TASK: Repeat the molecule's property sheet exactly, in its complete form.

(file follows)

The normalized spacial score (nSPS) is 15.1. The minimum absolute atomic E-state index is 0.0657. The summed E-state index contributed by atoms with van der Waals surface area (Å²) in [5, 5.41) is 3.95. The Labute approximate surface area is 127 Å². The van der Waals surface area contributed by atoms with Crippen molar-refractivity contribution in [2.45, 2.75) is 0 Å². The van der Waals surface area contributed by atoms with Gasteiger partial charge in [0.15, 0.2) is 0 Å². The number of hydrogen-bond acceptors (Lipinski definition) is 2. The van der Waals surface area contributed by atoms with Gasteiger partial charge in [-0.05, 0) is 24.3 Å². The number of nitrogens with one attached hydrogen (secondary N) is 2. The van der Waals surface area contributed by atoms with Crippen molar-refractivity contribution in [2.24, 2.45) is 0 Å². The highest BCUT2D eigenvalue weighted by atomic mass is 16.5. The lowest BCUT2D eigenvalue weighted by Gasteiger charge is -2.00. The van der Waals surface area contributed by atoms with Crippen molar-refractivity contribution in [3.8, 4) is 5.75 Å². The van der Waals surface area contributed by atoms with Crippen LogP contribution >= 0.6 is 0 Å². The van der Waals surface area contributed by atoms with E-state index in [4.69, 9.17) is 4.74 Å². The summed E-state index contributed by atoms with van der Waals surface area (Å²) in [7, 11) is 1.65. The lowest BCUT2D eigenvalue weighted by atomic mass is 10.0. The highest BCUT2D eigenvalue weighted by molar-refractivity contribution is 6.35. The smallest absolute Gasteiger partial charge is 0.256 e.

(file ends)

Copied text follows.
The normalized spacial score (nSPS) is 15.1. The minimum absolute atomic E-state index is 0.0657. The summed E-state index contributed by atoms with van der Waals surface area (Å²) in [5, 5.41) is 3.95. The Labute approximate surface area is 127 Å². The van der Waals surface area contributed by atoms with Crippen molar-refractivity contribution in [2.45, 2.75) is 0 Å². The van der Waals surface area contributed by atoms with Gasteiger partial charge in [0.15, 0.2) is 0 Å². The number of hydrogen-bond acceptors (Lipinski definition) is 2. The van der Waals surface area contributed by atoms with Gasteiger partial charge in [-0.05, 0) is 24.3 Å². The number of nitrogens with one attached hydrogen (secondary N) is 2. The van der Waals surface area contributed by atoms with Crippen molar-refractivity contribution in [2.24, 2.45) is 0 Å². The highest BCUT2D eigenvalue weighted by atomic mass is 16.5. The lowest BCUT2D eigenvalue weighted by Gasteiger charge is -2.00. The van der Waals surface area contributed by atoms with Crippen molar-refractivity contribution in [3.8, 4) is 5.75 Å². The van der Waals surface area contributed by atoms with Crippen LogP contribution >= 0.6 is 0 Å². The van der Waals surface area contributed by atoms with E-state index in [4.69, 9.17) is 4.74 Å². The summed E-state index contributed by atoms with van der Waals surface area (Å²) in [7, 11) is 1.65. The lowest BCUT2D eigenvalue weighted by atomic mass is 10.0. The highest BCUT2D eigenvalue weighted by molar-refractivity contribution is 6.35. The smallest absolute Gasteiger partial charge is 0.256 e.